“What’s gotten into ye? Do ye know her?” Lydia folded her arms over her chest and stared at the stranger. “Who is it?”
John made no reply, but Hannah could feel the tension in his body.
“John?” Hannah tried to draw him closer, but he was unyielding and she let loose of his arm. “Who is she?” Her fear mounted. Why did this stranger have such a profound effect on her husband?
After glancing up and down the street, the auburn-haired stranger crossed and walked purposefully toward John. She moved with confidence, her arms swinging freely at her sides and her hips swaying. Hannah’s insides churned. Something was terribly wrong. Who was this woman? And why was John staring at her as if he were seeing an apparition?
He took a step away from Hannah. Holding his back rigid and his jaw locked, he waited as if for an assault.
The woman was close now. Smiling, she showed off perfect teeth. “John, I can barely believe my luck at finding you so quickly.” She took his hands in hers, stood at arm’s length, and gazed at him.
John’s eyes were hard and accusing.
“After all this time, I’d think you’d have something to say. Aren’t you happy to see me?”
“Margaret,” he whispered.
Like the roar of a cannon, the name reverberated through Hannah’s mind. Margaret was his late wife’s name.
“Why are you looking at me so?” the woman asked.
“I thought you dead.”
“Dead?” Shock flashed across Margaret’s face. “I can assure you I’m very much alive. Although I nearly died from a stomach ailment . . . after you disappeared.” Sorrow creased her face. “I needed you so badly.” She dabbed at her eyes with a handkerchief. “By the time I was recovered enough to search for you, you’d been transported.” Tears pooled and spilled onto her cheeks. “I thought I’d lost you forever.” She managed a tremulous smile. “But I’ve found you. It’s like a miracle. I’ve been searching so long.”
John’s expression remained harsh.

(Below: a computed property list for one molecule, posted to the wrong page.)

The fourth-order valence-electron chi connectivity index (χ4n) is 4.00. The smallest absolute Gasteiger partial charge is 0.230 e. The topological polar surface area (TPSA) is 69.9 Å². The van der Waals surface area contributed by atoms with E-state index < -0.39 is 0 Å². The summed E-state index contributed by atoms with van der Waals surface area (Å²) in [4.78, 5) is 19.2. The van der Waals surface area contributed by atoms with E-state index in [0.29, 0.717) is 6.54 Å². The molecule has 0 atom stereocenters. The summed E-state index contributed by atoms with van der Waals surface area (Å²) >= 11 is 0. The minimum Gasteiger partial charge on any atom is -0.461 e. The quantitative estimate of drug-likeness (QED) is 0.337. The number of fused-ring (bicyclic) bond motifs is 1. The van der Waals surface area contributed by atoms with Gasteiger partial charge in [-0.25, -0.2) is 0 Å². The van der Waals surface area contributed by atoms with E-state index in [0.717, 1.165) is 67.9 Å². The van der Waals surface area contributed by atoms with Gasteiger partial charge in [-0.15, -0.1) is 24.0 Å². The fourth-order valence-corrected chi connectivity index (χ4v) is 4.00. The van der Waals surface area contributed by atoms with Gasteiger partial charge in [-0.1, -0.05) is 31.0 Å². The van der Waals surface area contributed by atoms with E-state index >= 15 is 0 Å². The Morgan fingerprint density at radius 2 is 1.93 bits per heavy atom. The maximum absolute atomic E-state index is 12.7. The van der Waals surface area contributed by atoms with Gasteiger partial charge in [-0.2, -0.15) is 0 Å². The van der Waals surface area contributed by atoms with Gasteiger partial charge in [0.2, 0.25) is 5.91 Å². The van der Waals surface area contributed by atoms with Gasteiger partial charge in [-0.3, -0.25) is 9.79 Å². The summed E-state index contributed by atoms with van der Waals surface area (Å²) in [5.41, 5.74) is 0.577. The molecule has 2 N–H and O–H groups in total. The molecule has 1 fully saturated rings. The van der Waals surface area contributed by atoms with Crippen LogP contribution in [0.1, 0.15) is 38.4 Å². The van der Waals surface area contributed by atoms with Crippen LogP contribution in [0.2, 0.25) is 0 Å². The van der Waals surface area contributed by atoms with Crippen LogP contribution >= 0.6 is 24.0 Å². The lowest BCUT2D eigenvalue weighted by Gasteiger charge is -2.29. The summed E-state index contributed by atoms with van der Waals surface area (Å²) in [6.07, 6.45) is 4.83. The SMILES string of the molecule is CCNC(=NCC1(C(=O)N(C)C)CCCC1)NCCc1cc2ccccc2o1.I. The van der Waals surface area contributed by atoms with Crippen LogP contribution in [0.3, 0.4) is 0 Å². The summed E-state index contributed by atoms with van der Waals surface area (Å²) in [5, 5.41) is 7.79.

Margaret’s eyes went to David and Lydia and then rested on Hannah. “Don’t you think you ought to introduce your . . . friends?”
As if waking from a trance, John looked at his companions. With a nod he said, “This is David and Lydia Gelson.” He moved closer to Hannah and rested a hand on her back. “This is Hannah . . . my wife.”
Margaret pressed her fingers to her lips. “Your wife?” She turned dark eyes on Hannah as if looking at something fearful, and then looked back to John. “Then . . . who am I?”
Hannah could feel her pulse throbbing throughout her body. Trying to keep her voice from trembling, she asked, “John?”
Without looking at Hannah, he squared his jaw and said austerely, “This is Margaret.”
“I’ve heard her name before, but who is she?”
John didn’t answer.
Margaret’s gaze returned to Hannah’s. “I’m his wife. I’ve been trying to find him since he left London.” She turned to John. “And now I have and . . . and . . .” She seemed to fight to control her emotions. “And you’re married to someone else?”
Lydia stepped forward. “This is some sort of horrible trick. John can’t have another wife. He’s married to Hannah.”
“Lydia.” David took her arm. “Perhaps you and I should go to the hotel and give John and Hannah and . . . Margaret time alone.”
Alone? Hannah thought. There are three of us. How can we be alone? Her heart thrummed so hard she wondered if it might fly out of her chest. She stared at the woman and then looked at John. “You said she had died.”
“I thought she had. That’s what I was told.” His eyes implored Hannah to believe him.
Feeling as if she might shatter into pieces, Hannah grabbed for something solid to hang on to and finally pressed a hand against a storefront wall. She looked at Lydia, who could not conceal her shock and sympathy. Hannah took a step back. Blackness enveloped her and she thought she might be sick. “I . . . I’m going to our room.” She looked from John to Margaret, unable to believe what she was seeing, and then turned and hurried toward the hotel. Don’t faint. Don’t faint, she thought, keeping a hand on the wall and walking as swiftly as she could manage.
She stepped into the hotel lobby. Lord, how can this be? What am I to do? She fought back tears, not wanting anyone to see her anguish.